Some more thoughts on some of the issues raised in the past post on rav kook and comments. I cannot write much on the hesder/dat-leumi world because I live here in the US, but I think mixing it with the YU world is comparing apples and oranges. At the risk of oversimplification: the dati-leumi/hesder world springs from the ideology of Rav Kook, developed by his son and talmidim for three generations. There are many yeshivos which are part of the hesder network, many talmidim of Rav Kook who claim allegiance to some form of his ideology and who actively try to inculcate it in their talmidim. Dress does not define a person, but practically speaking, show me a kipah seruah wearing yeshiva bachur who can cite Orot, and I am willing to bet he is not learning in the Mir. As the number of yeshivot under the banner of this hashkafa has increased, their effect has spread to communities built around its ideological framework which in turn feed back to the yeshivot.
One would think I could just as quickly summarize the YU ideology considering that I attended the institution from HS through college, one of its grad schools, and got smicha there. But when I think of YU I think of ideological muddle. The philosophy has never spread to a yeshiva gavoha outside the original institution, with the exception perhaps of Chovivei Torah, which YU disassociates itself from. Rav Soloveitchik never formulated Torah U’Mada, arguably the defining philosophy of YU; that was left to Rav Lamm, someone who is certainly an intellectual and talmid chacham, but, without meaning any disrespect, not a gadol of the caliber of Rav Kook or even the Rav (a fact I think he would admit). The Roshei Yeshiva (at least while I was there) make no attempt to communicate any ideological framework – there is no positive spin to Torah u’Mada, never a discussion of the positives of liberal arts or Modern Orthodoxy, only derech shlili, a passive acceptance that certain allowances exist under the banner of MO. Very few, if any, of the Roshei Yeshiva will speak of the value of literature or liberal arts, issues like women taking a positive role in orthodoxy are increasingly downplayed (compare R’ Twersky or R’ Shachter’s approach to the issue with R’ Henkin’s), and there is little to distinguish the Yeshiva portion of YU from its chareidi counterparts. If there is an ideological mission to the institution, the “better” bachurim, aside from a small %, generally eschew fully identifying with it. As far as community impact, I have seen with my own eyes a 2/3 empty shule in my neighborhood when R’ Hershel Shachter and R’ Rozensweig came to speak, this in a community that is not usually identified with the far right. It is not that the message is disagreed with – it’s that modern orthodoxy embraces a passive nonchalance that undermines its own message. When they came to speak, R’ Rozensweig chose as his topic “Da’as Torah”. Why do I need YU for a da’as torah ideology – the RW offers the same thing in stronger doses without apologizing for it? Where is the YU equivalent of communities with kipa-seruga Orot quoting talmidim - i.e. talmidim with a distinctive derech of avodas Hashem that is the result of having been reared in YU's system? The community hosted R’ Alon a few years ago, and R’ Goldvicht earlier this year, and I heard unabashed enthusiasm for Eretz Yisrael beyond what the RW world offers. It was not RW-lite, but a completely different spin. One is not moved to embrace MO from any ideological fervor, but simply it offers a convenient set of heterim for things like college, and on a communal level, identifying onself as MO provides convenient cover for a host of halachic practices the movements leaders would condemn.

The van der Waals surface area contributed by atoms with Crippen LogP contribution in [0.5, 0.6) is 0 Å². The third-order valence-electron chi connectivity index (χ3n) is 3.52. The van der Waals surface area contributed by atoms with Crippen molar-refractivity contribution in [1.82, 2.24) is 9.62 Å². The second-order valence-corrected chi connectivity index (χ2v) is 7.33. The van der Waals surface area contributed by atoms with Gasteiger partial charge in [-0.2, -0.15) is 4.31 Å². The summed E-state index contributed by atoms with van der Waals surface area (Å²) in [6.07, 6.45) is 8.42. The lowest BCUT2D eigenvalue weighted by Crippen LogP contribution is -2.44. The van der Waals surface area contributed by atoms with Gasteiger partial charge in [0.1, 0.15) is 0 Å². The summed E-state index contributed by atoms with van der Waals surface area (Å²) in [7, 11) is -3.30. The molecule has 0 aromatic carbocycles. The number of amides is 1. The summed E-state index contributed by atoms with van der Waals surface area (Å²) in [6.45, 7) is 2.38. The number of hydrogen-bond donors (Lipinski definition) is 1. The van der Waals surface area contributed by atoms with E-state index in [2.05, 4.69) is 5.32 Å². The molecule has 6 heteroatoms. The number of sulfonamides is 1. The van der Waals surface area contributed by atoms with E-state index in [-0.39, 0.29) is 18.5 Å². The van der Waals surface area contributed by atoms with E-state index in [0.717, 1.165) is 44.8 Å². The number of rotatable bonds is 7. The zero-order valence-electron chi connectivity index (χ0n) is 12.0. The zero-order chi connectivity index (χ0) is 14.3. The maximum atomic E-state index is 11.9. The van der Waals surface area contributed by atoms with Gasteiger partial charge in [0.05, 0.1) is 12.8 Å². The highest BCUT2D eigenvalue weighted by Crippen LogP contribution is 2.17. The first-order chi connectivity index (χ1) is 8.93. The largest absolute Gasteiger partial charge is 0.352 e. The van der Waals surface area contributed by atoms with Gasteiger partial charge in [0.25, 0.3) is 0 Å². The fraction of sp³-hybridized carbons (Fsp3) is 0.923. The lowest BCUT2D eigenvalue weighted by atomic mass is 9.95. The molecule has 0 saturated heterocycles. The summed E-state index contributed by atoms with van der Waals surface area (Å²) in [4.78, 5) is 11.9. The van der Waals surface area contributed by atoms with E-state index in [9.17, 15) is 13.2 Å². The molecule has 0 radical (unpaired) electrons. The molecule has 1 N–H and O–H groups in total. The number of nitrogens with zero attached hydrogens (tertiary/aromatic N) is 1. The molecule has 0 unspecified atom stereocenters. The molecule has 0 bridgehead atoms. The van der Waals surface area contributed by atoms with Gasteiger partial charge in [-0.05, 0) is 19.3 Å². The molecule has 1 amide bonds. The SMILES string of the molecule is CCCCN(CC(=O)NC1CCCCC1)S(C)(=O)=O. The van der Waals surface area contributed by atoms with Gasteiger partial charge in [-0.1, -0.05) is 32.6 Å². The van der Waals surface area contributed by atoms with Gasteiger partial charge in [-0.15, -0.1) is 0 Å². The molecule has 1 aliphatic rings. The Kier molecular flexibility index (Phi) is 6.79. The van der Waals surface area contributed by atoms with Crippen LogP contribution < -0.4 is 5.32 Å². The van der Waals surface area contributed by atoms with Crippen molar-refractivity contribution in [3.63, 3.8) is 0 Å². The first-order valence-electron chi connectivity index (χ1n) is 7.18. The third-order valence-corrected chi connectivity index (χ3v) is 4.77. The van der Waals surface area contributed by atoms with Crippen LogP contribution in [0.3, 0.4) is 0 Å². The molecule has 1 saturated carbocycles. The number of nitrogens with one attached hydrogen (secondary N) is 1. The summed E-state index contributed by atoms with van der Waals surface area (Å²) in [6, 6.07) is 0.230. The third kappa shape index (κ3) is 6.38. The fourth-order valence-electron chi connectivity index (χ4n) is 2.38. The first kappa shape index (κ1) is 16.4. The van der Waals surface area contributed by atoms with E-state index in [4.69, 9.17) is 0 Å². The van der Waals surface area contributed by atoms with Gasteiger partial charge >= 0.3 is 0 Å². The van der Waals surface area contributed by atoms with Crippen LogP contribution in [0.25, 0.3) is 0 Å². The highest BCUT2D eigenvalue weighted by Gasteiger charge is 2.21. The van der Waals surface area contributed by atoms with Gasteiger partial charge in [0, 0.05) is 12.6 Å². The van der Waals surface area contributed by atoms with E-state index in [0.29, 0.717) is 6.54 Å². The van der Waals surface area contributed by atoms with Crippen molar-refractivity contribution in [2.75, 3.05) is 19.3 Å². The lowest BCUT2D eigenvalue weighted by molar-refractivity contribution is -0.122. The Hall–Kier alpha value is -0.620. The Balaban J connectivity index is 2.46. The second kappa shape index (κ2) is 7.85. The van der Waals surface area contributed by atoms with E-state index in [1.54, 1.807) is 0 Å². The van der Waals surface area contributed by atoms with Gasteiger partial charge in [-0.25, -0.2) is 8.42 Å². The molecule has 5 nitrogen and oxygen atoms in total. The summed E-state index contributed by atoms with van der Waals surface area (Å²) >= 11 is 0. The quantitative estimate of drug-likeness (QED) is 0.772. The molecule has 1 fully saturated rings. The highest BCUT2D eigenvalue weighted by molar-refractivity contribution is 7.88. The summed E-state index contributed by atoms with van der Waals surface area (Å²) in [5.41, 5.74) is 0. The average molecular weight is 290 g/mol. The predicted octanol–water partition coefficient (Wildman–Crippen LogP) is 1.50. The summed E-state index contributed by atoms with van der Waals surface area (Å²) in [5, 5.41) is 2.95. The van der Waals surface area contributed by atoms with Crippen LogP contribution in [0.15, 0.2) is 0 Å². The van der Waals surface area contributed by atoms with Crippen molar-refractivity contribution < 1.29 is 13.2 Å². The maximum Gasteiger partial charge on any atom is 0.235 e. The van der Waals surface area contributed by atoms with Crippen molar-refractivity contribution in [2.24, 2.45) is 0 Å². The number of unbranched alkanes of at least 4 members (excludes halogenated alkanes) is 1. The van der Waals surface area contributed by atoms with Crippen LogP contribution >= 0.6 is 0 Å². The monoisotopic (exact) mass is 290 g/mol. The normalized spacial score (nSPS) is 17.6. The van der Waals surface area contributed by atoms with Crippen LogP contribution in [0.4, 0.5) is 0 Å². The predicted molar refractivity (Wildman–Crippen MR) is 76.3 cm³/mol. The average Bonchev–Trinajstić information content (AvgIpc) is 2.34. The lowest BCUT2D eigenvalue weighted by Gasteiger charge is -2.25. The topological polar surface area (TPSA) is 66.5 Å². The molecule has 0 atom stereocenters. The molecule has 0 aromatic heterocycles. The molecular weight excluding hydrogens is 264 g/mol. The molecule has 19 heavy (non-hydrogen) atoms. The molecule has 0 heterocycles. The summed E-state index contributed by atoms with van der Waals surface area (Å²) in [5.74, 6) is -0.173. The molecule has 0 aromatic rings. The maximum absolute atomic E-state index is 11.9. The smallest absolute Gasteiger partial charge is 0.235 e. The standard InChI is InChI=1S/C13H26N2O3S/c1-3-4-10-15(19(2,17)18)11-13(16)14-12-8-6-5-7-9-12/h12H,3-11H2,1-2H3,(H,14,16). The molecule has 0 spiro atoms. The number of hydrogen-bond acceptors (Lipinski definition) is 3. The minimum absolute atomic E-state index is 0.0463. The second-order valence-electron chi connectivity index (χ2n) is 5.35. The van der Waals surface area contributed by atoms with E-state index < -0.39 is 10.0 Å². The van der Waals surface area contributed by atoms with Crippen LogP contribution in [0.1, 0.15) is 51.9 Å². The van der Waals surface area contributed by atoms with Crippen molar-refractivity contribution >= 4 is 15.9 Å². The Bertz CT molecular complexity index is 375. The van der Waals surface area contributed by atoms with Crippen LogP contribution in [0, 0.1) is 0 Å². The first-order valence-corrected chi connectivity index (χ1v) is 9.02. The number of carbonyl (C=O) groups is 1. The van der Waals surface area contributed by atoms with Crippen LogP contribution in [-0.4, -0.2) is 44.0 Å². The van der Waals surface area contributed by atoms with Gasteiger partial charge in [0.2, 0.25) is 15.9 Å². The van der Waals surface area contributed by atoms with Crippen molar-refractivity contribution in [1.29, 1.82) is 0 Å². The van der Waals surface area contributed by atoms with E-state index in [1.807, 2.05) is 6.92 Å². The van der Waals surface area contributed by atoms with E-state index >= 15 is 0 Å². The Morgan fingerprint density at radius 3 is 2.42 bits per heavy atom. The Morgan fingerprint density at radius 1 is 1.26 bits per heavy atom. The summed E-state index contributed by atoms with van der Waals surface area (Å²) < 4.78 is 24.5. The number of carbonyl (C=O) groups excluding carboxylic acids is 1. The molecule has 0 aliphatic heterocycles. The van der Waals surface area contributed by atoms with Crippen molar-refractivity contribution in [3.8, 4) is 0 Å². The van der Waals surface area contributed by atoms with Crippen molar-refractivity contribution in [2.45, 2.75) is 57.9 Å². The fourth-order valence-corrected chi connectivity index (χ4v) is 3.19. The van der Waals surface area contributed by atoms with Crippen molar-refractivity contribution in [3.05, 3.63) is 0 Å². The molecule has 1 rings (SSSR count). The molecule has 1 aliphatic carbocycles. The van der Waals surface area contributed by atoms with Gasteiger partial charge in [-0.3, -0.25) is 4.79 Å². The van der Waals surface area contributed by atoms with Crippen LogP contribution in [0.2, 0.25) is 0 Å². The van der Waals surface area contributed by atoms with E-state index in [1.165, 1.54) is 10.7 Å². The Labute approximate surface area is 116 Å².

A commentator asked, if I send my son to a chareidi yeshiva, how will he learn of the Rav or Rav Kook? But I went to YU, and had it not been for my personal reading and growth since, I would have never been exposed to Rav Kook either, nor would I have any sense of the Rav’s distinctive ideology from what I heard from the Roshei Yeshiva. The ideology of Rav Kook animates the sichot and hashkafa writings of the Roshei Yeshiva of hesder; can anyone point to a single work of machshava from a YU Rosh Yeshiva that develops the hashkafa of the Rav? This is all by way of personal reflection, and there undoubtedly are communities where the YU world has made a greater impact in the ruchniyus and hashkafa (I never lived in Teaneck, but from what I understand it is such a community), and I hope I have not been too critical. However, it seems to me that while hesder has created passion and ideological fervor and communicated a distinctive ideological vision, YU has failed in the same task. At the same time, in the US, the RW world has grown and continues to grow, and sprout institutions which do communicate a fervor for learning, an clear ideology of Torah, and a committment to avodas Hashem, for which they deserve tremendous credit.